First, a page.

It Janurary 2009 and the Rata starting to come out.  Everywhere it the white Rata.  Orange Rata is just coming into flower and the Red Rata due very soon.    It also been a few years but we also hopping to some yellow Rata.




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The leaves of Northern rātā have a distinct notch at the tip

Northern rātā is found in the North Island from Te Paki in the north to Wellington in the south. Formerly widespread, it is now uncommon over large parts of its former range, and is no longer found in Hawkes Bay. In the South Island, Northern rātā is common from Nelson to Greymouth and Hokitika. It reaches its southern limit near Lake Mahinapua at 42°4′ South latitude. The natural habitat is forest along the coasts and in the lowlands. In some parts of its range Northern rātā occurs in montane forest. Formerly, with rimu (Dacrydium cupressinum) it was a dominant tree in a forest type known as rimu/rātā forest.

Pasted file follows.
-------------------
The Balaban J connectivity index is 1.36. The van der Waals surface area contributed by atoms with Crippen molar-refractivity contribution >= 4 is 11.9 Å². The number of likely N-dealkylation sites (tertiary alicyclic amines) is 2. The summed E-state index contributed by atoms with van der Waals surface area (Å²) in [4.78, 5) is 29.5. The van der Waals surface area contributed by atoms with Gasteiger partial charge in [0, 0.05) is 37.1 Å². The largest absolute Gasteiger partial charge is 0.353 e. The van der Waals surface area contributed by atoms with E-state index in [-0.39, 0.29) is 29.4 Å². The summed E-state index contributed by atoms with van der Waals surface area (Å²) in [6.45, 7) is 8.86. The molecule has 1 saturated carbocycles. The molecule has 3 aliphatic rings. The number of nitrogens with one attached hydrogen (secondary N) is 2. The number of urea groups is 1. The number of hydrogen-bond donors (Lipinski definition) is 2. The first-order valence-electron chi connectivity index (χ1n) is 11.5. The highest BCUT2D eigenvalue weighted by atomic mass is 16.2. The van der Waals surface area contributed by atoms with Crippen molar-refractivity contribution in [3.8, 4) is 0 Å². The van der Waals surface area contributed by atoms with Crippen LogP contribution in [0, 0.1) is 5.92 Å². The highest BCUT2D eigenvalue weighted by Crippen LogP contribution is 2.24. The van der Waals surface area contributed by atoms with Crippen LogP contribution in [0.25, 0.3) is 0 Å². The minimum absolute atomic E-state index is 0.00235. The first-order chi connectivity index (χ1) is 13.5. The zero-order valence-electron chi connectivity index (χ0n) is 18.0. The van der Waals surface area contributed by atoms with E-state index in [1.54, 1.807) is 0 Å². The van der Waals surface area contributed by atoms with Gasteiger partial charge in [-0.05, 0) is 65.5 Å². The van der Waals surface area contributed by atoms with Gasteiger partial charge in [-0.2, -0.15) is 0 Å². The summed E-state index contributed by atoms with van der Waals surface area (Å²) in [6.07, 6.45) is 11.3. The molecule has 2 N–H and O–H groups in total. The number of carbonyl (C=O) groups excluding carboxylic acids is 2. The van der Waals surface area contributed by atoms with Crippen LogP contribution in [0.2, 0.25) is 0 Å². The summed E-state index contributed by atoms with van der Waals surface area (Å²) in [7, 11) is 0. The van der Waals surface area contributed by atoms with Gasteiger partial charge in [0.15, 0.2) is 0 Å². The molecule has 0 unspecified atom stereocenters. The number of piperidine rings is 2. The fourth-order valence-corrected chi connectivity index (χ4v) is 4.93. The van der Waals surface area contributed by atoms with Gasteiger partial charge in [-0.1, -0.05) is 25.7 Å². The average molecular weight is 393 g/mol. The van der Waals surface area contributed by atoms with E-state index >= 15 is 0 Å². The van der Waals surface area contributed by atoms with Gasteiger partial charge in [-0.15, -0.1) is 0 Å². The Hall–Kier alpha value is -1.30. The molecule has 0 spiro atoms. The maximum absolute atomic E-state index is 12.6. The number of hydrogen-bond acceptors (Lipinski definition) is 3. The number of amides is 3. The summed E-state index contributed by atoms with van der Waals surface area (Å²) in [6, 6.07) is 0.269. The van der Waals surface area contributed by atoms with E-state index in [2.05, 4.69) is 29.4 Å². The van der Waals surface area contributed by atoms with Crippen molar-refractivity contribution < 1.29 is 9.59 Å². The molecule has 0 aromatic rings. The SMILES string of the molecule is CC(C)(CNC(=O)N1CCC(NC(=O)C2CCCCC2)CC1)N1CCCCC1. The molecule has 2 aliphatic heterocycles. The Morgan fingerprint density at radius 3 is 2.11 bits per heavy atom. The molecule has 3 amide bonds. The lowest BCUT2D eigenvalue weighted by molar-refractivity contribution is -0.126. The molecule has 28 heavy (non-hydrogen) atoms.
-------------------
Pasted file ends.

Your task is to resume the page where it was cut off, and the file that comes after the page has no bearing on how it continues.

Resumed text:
[edit] Description

Rātā flowers at Mt Maungatautari

Northern rātā is a massive tree, easily distinguished from other Metrosideros species by its small, leathery, dark green leaves which are 25-50mm long by 15-25mm wide, and have a distinct notch at the tip. Young growth is generally pink and covered in fine rust-coloured hairs that are gradually shed as the foliage ages but tends to persist at the midrib and in the vicinity of the leaf base. The flowers, borne in sprays on the tips of branches, are a mass of dark scarlet stamens. Flowering peaks between November and January, and seeds take a year or slightly more to ripen. The bark is usually brown or grey-brown and rather corky and provides an ideal stratum for the roots of epiphytic plants such as Astelia species and Freycinetia banksii (kiekie). The wood is reddish brown, and the manner of its growth results in a twisted grain.